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Helloween: 7 Sinners
Helloween 7 Sinners album new music review

Helloween: 7 Sinners

Melodic Power Metal
4.75/5.0

True to their advance warning Helloween's latest album 7 Sinners finds the band returning to the quintessential Helloween power metal form. Less progressive metal like Keeper of the Seven Keys: The Legacy and more akin to recent Rabbit Don't Come Easy, or even those very early Kai Hansen days. (Don't start on that issue.) Fundamentally, 7 Sinners is gloriously over-the-top, blazing and and epic, Teutonic power metal. If you love the power metal genre, this is every thing you want and love: it's pompous, fist-pumping and toe-tapping, and richly melodic and thrilling. It doesn't get any better than this. If you're a detractor, than 7 Sinners has every thing you hate, and you can stop reading.

Some of that glorious metal exaggeration comes early in the catchy cliche of Are You Metal? Oh, yes we are.. But all that trademark Helloween power, intensity, melody, and grandeur soars throughout this album, with notable nods to Who Is Mr. Madman, Long Live the King, The Smile of the Sun, and If a Mountain Could Talk. Helloween shows some characteristically obtuse commentary on You Stupid Mankind. Yet, 7 Sinners turns mostly on what made Helloween's power metal famous and influenced so many of their European (and to a lesser extent, American) counterparts. Even better, however, is when Helloween stretches their metal wings on the longer pieces If a Mountain Could Talk and Far in the Future: the majesty and fury of pure European melodic power metal is affirmed. With 7 Sinners, Helloween demonstrate once more that they are not merely the grand forefathers of melodic power metal, but also the reigning grand masters. Recommended.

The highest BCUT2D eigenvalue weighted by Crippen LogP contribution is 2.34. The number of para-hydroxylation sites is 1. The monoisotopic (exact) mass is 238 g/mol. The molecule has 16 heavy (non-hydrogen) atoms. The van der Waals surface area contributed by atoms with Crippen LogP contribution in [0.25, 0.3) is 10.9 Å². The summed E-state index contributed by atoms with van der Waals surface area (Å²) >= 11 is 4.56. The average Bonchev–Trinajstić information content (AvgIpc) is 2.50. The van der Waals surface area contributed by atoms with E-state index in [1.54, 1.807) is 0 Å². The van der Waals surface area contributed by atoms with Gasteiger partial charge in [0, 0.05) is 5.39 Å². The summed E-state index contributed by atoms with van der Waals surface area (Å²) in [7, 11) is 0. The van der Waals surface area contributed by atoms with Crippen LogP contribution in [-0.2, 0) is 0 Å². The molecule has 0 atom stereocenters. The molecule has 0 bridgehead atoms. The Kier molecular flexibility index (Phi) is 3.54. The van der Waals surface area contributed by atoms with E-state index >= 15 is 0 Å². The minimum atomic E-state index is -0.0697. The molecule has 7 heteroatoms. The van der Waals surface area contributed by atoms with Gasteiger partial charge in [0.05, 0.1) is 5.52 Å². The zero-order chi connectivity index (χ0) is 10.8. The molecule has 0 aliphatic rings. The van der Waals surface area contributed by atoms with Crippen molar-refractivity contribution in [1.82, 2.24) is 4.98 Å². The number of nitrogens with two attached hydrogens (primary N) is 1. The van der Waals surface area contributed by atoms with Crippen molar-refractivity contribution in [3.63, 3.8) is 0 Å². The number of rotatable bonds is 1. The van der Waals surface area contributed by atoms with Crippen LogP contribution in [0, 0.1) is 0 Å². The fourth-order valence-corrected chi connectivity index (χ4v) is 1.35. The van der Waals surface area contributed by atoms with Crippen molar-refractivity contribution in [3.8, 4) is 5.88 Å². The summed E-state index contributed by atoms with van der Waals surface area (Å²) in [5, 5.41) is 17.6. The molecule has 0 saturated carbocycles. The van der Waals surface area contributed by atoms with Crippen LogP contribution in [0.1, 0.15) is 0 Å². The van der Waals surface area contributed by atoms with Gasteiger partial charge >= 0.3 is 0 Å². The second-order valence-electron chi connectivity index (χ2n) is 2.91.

In Short

With 7 Sinners, Helloween demonstrate once more that they are not merely the grand forefathers of melodic power metal, but also the reigning grand masters.

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It's Only Rock n Roll

My childhood was safe and sane. No abuse and no traumas. I was surrounded by a large and loving family who taught me the importance of hard work and a meaningful education.
   Ronnie James Dio

Lyrically I like to use themes that make the listener use his or her imagination, and to give a little of the lessons I've learned in my own life.
   Ronnie James Dio